Also demanding mention is the concurring opinion's statement that 'On retrial the father must establish that the children will be legitimated as a minimum prerequisite to establishing his fitness for appointment as guardian.' This statement, if there were to be a new trial and it was accepted by the trial court, might well work a manifest injustice to the appellant father, and to his wife, and occasion unnecessary suffering both to these children and to the presently legitimate children of appellant and his wife. It may be, or it may not be, to the best interests of the children involved here that they be taken into the home and family of appellant. There might develop a quite natural resentment on the part of the legitimate children of the established family to what they could consider to be an intrusion. Their remarks to neighborhood children could lead to cruelties and griefs which only the sensitive can fully understand and which only the callous would willfully inflict. There can be far more sinister influences on the life of a child than the legal status of illegitimacy. If the appellant here has all the virtues which the concurring opinion assumes for him, then his good faith determination that the welfare of these children will best be served by not taking them into his household should be respected. In any event it is to me unthinkable that a trial court should find the appellant father here, if he is a good husband and father to his present family, to be 'unfit' to have the custody of the children whose welfare is here at stake. However, in the interests of materiality, it should again be pointed out that the record in this case contains no suggestion that the appellant wants the personal custody of the children; his only expressed and pleaded concern is that the sister be not appointed guardian and only 'if it is deemed by the Court necessary that a Guardian be appointed, that he be appointed Guardian of said children.'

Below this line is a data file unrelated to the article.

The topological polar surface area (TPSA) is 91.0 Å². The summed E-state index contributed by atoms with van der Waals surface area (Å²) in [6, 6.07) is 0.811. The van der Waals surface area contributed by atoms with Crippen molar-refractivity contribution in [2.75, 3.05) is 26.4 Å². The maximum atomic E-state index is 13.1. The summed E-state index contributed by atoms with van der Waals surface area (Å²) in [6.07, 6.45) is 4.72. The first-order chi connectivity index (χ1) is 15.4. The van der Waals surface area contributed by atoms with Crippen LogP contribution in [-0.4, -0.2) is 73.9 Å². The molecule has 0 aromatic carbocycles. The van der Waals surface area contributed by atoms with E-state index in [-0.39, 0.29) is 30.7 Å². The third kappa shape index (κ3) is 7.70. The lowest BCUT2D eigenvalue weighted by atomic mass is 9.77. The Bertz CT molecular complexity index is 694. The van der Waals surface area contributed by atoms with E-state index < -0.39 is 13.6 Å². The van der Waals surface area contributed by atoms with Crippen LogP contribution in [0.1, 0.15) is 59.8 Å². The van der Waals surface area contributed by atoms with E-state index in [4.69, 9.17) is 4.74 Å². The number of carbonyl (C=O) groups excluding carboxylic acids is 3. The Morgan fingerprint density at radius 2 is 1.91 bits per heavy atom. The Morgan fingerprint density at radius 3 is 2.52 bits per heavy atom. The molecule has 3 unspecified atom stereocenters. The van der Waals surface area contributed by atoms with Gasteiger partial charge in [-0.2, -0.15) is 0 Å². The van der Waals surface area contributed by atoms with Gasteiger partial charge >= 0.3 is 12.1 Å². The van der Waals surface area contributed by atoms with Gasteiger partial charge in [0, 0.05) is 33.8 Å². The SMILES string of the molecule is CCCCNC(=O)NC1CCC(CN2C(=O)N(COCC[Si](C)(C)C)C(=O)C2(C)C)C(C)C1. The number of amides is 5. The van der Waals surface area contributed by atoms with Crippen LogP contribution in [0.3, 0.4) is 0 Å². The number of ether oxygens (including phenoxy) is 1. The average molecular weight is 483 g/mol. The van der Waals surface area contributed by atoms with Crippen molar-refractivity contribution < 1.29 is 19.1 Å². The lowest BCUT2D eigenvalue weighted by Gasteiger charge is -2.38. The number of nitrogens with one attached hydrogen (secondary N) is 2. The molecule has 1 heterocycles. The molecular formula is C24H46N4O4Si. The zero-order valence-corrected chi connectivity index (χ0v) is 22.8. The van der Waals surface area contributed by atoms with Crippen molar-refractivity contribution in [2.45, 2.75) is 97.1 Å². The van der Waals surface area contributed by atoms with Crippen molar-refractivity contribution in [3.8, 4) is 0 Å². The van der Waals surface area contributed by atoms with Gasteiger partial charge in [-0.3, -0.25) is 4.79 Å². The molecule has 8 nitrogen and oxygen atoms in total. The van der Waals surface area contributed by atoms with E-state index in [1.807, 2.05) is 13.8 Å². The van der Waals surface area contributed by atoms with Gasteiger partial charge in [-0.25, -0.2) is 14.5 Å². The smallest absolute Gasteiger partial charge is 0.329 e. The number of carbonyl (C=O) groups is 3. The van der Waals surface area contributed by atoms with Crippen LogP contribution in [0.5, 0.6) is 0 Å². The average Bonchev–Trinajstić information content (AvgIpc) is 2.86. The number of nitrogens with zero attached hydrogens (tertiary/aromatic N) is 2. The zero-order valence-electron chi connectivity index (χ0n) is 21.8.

Although I have not discussed the question of illegitimacy as bearing upon any right of the father (except as it may be relevant before the trial court in determining what is for their best interest), it may be noted that while under the provisions of section 1403 of the Probate Code the consent of both parents, if living and capable of consent, is required for the appointment by will or deed of a guardian of a child, nevertheless the mother alone may make such appointment if the child is illegitimate. Also, section 1405 of the same code provides that the court may appoint a guardian 'when no guardian has been appointed * * * by will or by deed * * *.' These sections would appear to me to cast further doubt upon the absolute legal right here sought to be asserted by appellant-father. (See In re Britt (1917), 176 Cal. 177, 167 P. 863; In re Imperatrice (1920), 182 Cal. 355, 358, 188 P. 48.)
I would affirm the order appealed from.
GIBSON, C. J., concurs.
EDMONDS, Justice (dissenting).
The trial court found that for 'the best interest and welfare' of the minor children whose custody is in controversy, Frieda Howes should be appointed guardian of their persons. The record fully supports and justifies that determination and I would affirm the order based upon it. --------------- * Subsequent opinion 265 P.2d 888. 1 'In awarding the custody the court is to be guided by the following considerations: '(1) By what appears to be for the best interest of the child in respect to its temporal and its mental and moral welfare * * *.' 2 'In appointing a general guardian of a minor, the court is to be guided by what appears to be for the best interest of the child in respect to its temporal and mental and moral welfare * * *.' 3 'Of persons equally entitled in other respects to the guardianship of a minor, preference is to be given as follows: '(1) To a parent * * *.' 1 So far as the record on appeals shows appellant does not claim to have supported the children or even to have made any contribution toward their support. However, on the oral argument before us, one of the justices, going outside the record, asked counsel for appellant 'Did he ever support the children?', and counsel replied 'Yes.' The inquiring justice also asked counsel for the respondent the question 'The father did support these children?' and counsel responded 'The father contributed somewhat to their support, yes.' There was no stipulation that the record should be augmented by adding all or any part of the quoted questions and unsworn answers, or that any of such 'evidence' was before the trial court.